Designed by British architects Edwin Lutyens and Herbert Baker, the Parliament House (Sansad Bhavan) is a striking sandstone building and home to both houses of the Parliament of India. This round building was inspired by the Great Stupa of Sanchi and the Ashoka Chakra—the same circular symbol found in the center of the Indian flag.
With its impressive architecture featuring sandstone colonnades and surrounded by beautifully manicured gardens, the Parliament House is worth a visit on aesthetic value alone. However, if you have an interest in political history, you may want to drop into the Parliament Museum, which features interactive exhibits detailing the history and democratic heritage of modern India.
Many private and small-group tours of Delhi and of New Delhi stop at the building, and some provide time for you to go inside and explore the museum.
Things to Know Before You Go
- Parliament House is ideal for architecture and political history fans.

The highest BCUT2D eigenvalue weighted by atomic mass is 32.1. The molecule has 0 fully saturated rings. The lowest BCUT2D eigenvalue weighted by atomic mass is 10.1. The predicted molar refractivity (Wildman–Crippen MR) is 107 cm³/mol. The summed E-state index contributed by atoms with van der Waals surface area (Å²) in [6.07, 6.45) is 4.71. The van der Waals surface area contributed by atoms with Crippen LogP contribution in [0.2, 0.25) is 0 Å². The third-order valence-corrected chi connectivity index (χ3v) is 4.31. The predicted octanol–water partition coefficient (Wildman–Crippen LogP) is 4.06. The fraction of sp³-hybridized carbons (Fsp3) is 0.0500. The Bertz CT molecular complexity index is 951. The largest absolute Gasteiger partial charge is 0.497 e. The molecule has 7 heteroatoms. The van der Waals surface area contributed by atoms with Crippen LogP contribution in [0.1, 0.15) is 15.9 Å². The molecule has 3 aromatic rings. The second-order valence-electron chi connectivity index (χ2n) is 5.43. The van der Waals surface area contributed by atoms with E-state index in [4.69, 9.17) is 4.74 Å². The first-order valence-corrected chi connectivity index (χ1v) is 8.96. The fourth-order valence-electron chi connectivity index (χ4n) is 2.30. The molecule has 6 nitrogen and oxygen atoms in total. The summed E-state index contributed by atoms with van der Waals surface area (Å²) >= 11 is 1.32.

- To enter the Parliament House itself, foreigners must apply through their embassies or high commissions.
- There’s a computerized resource center on the premises for researchers and scholars.
- Backpacks and large bags must be checked at the cloakroom.
- Photography is not permitted within the museum.
How to Get There
Parliament House is located in the heart of the Raj-era neighborhood of Lutyens’ Delhi, near the Rashtrapati Bhavan (Presidential Palace) and India Gate. The nearest metro stop is Central Secretariat, a 5-minute walk away, on the Yellow and Violet Lines.
When to Get There
The Parliament Museum is open 11am to 5pm Tuesday through Saturday. If you plan to spend a lot of time walking around the Parliament House’s exterior, come early in the day—when temperatures are cooler and the sun isn’t as abrasive—or during the winter months.
A New Parliament?
The Parliament House dates back to the 1920s, and there have been concerns in recent years about the structure’s safety as well as its ability to accommodate modern audiovisual technology. While it's unlikely that the current building will be demolished due to its heritage status alone, the Parliament of India may find a new home in the years to come.